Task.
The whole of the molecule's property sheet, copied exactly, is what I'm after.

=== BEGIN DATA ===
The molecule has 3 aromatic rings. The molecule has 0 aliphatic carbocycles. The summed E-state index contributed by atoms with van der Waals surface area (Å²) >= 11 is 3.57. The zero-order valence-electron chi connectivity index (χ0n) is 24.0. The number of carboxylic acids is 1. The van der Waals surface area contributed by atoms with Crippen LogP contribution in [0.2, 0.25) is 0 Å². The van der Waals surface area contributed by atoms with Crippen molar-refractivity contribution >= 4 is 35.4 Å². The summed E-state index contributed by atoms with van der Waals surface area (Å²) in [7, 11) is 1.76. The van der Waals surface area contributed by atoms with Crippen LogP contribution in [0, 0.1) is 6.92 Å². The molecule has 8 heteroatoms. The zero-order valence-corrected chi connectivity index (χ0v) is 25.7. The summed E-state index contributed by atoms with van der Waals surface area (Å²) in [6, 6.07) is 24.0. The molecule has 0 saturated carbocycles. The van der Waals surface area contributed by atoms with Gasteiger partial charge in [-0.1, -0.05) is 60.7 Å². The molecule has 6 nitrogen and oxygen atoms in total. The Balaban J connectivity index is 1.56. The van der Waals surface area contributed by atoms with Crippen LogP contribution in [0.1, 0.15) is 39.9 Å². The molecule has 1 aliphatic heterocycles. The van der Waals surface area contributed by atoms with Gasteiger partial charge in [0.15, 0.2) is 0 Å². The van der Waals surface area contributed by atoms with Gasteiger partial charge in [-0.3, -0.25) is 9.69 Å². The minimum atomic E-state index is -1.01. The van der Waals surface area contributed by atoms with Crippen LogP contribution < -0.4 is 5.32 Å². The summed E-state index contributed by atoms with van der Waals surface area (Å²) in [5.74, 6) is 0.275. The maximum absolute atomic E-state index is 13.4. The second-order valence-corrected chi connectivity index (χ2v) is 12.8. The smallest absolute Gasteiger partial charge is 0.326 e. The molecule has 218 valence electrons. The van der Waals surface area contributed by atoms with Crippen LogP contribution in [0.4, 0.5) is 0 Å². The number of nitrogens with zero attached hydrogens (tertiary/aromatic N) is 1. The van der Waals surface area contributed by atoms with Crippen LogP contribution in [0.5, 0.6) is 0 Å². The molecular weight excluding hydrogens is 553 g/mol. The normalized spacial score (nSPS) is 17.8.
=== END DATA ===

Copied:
The molecule has 3 aromatic rings. The molecule has 0 aliphatic carbocycles. The summed E-state index contributed by atoms with van der Waals surface area (Å²) >= 11 is 3.57. The zero-order valence-electron chi connectivity index (χ0n) is 24.0. The number of carboxylic acids is 1. The van der Waals surface area contributed by atoms with Crippen LogP contribution in [0.2, 0.25) is 0 Å². The van der Waals surface area contributed by atoms with Crippen molar-refractivity contribution >= 4 is 35.4 Å². The summed E-state index contributed by atoms with van der Waals surface area (Å²) in [7, 11) is 1.76. The van der Waals surface area contributed by atoms with Crippen LogP contribution in [0, 0.1) is 6.92 Å². The molecule has 8 heteroatoms. The zero-order valence-corrected chi connectivity index (χ0v) is 25.7. The summed E-state index contributed by atoms with van der Waals surface area (Å²) in [6, 6.07) is 24.0. The molecule has 0 saturated carbocycles. The van der Waals surface area contributed by atoms with Gasteiger partial charge in [-0.1, -0.05) is 60.7 Å². The molecule has 6 nitrogen and oxygen atoms in total. The Balaban J connectivity index is 1.56. The van der Waals surface area contributed by atoms with Crippen LogP contribution in [0.1, 0.15) is 39.9 Å². The molecule has 1 aliphatic heterocycles. The van der Waals surface area contributed by atoms with Gasteiger partial charge in [0.15, 0.2) is 0 Å². The van der Waals surface area contributed by atoms with Gasteiger partial charge in [-0.3, -0.25) is 9.69 Å². The minimum atomic E-state index is -1.01. The van der Waals surface area contributed by atoms with Crippen LogP contribution < -0.4 is 5.32 Å². The summed E-state index contributed by atoms with van der Waals surface area (Å²) in [5.74, 6) is 0.275. The maximum absolute atomic E-state index is 13.4. The second-order valence-corrected chi connectivity index (χ2v) is 12.8. The smallest absolute Gasteiger partial charge is 0.326 e. The molecule has 218 valence electrons. The van der Waals surface area contributed by atoms with Crippen LogP contribution in [0.4, 0.5) is 0 Å². The number of nitrogens with zero attached hydrogens (tertiary/aromatic N) is 1. The van der Waals surface area contributed by atoms with Crippen LogP contribution in [0.5, 0.6) is 0 Å². The molecular weight excluding hydrogens is 553 g/mol. The normalized spacial score (nSPS) is 17.8.